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Andrei Chirileasa
Editor-in-Chief

Andrei studied finance at the Bucharest Academy of Economic Studies and started his journalism career in 2004 with Ziarul Financiar, the leading financial newspaper in Romania, where he worked for ten years, the last six of which as editor of the capital markets section. He joined the Romania-Insider.com team in 2014 as editor and became Editor-in-Chief in 2016. He currently oversees the daily content published on Romania-Insider.com and likes to stay up to date with everything relevant in business, politics, and life in Romania. Andrei lives with his family in the countryside in Northern Romania, where he built their own house. In his free time, he studies horticulture and tends to his family’s garden. He enjoys foraging in the woods and long walks on the hills and valleys around his village. Email him for story ideas and interviews at andrei@romania-insider.com. 

 

Romania joins the group of EU nuclear power advocates

With a share of nearly 20% of the nuclear energy in its total electricity mix and planning to double this share by building more nuke reactors, Romania joined the Czech Republic, France, Poland, Slovakia, Slovenia and Hungary, the EU countries that advocate in favor of nuclear reactors as a sustainable source of energy, according to Digi24.

And indeed, experts in charge of the European Union's assessment of nuclear energy from an ecological point of view are to declare that it is sustainable, so investments in this field can be approved, according to a document consulted by Reuters, Hotnews.ro reported.

Experts in Brussels failed to reach a consensus on a "green label" for nuclear energy last year. They acknowledged that it produces very little carbon dioxide, which contributes to global warming, but said they needed to analyze further the impact of radioactive waste disposal on the environment.

Heads of state and government from seven European Union member states, including Romania, are defending the role of nuclear energy in Europe in a letter to the European Commission made public on March 25.

Some countries favor including nuclear energy in this mix due to its climate benefits, as it produces very low CO2 emissions. Other countries, such as Germany and Austria, oppose this perspective.

andrei@romania-insider.com

(Photo source: Joedeer/Dreamstime.com)

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Profile picture for user andreich
Andrei Chirileasa
Editor-in-Chief

Andrei studied finance at the Bucharest Academy of Economic Studies and started his journalism career in 2004 with Ziarul Financiar, the leading financial newspaper in Romania, where he worked for ten years, the last six of which as editor of the capital markets section. He joined the Romania-Insider.com team in 2014 as editor and became Editor-in-Chief in 2016. He currently oversees the daily content published on Romania-Insider.com and likes to stay up to date with everything relevant in business, politics, and life in Romania. Andrei lives with his family in the countryside in Northern Romania, where he built their own house. In his free time, he studies horticulture and tends to his family’s garden. He enjoys foraging in the woods and long walks on the hills and valleys around his village. Email him for story ideas and interviews at andrei@romania-insider.com.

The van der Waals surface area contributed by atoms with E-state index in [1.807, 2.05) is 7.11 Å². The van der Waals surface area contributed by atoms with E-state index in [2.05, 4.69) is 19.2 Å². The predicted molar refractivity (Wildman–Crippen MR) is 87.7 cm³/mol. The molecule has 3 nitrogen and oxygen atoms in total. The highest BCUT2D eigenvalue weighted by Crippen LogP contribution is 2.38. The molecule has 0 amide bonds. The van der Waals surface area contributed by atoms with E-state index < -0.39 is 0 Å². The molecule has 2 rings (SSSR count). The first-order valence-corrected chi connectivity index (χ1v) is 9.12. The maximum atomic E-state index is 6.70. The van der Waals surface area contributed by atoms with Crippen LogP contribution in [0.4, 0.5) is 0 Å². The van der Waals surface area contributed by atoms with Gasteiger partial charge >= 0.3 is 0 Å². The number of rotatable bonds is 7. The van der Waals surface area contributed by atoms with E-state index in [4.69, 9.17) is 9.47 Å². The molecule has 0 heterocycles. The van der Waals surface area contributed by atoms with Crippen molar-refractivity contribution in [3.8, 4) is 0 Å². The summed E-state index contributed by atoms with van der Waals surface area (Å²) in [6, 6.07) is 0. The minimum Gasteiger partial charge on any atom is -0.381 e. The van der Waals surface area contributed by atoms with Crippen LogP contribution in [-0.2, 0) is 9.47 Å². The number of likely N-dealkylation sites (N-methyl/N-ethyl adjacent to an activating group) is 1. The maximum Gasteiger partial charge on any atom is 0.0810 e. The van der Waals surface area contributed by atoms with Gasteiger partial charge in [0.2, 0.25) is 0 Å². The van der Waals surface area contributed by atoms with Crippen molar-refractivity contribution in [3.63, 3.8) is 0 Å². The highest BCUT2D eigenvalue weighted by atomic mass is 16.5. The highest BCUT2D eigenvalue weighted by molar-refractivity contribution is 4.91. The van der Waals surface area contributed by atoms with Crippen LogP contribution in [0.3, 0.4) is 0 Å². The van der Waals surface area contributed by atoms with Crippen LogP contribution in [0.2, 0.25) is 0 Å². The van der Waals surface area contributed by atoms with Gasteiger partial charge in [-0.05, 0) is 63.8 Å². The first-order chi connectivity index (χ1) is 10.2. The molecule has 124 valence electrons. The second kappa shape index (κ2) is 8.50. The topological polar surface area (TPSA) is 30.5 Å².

Romania joins the group of EU nuclear power advocates

With a share of nearly 20% of the nuclear energy in its total electricity mix and planning to double this share by building more nuke reactors, Romania joined the Czech Republic, France, Poland, Slovakia, Slovenia and Hungary, the EU countries that advocate in favor of nuclear reactors as a sustainable source of energy, according to Digi24.

And indeed, experts in charge of the European Union's assessment of nuclear energy from an ecological point of view are to declare that it is sustainable, so investments in this field can be approved, according to a document consulted by Reuters, Hotnews.ro reported.

Experts in Brussels failed to reach a consensus on a "green label" for nuclear energy last year. They acknowledged that it produces very little carbon dioxide, which contributes to global warming, but said they needed to analyze further the impact of radioactive waste disposal on the environment.

Heads of state and government from seven European Union member states, including Romania, are defending the role of nuclear energy in Europe in a letter to the European Commission made public on March 25.

Some countries favor including nuclear energy in this mix due to its climate benefits, as it produces very low CO2 emissions. Other countries, such as Germany and Austria, oppose this perspective.

andrei@romania-insider.com

(Photo source: Joedeer/Dreamstime.com)

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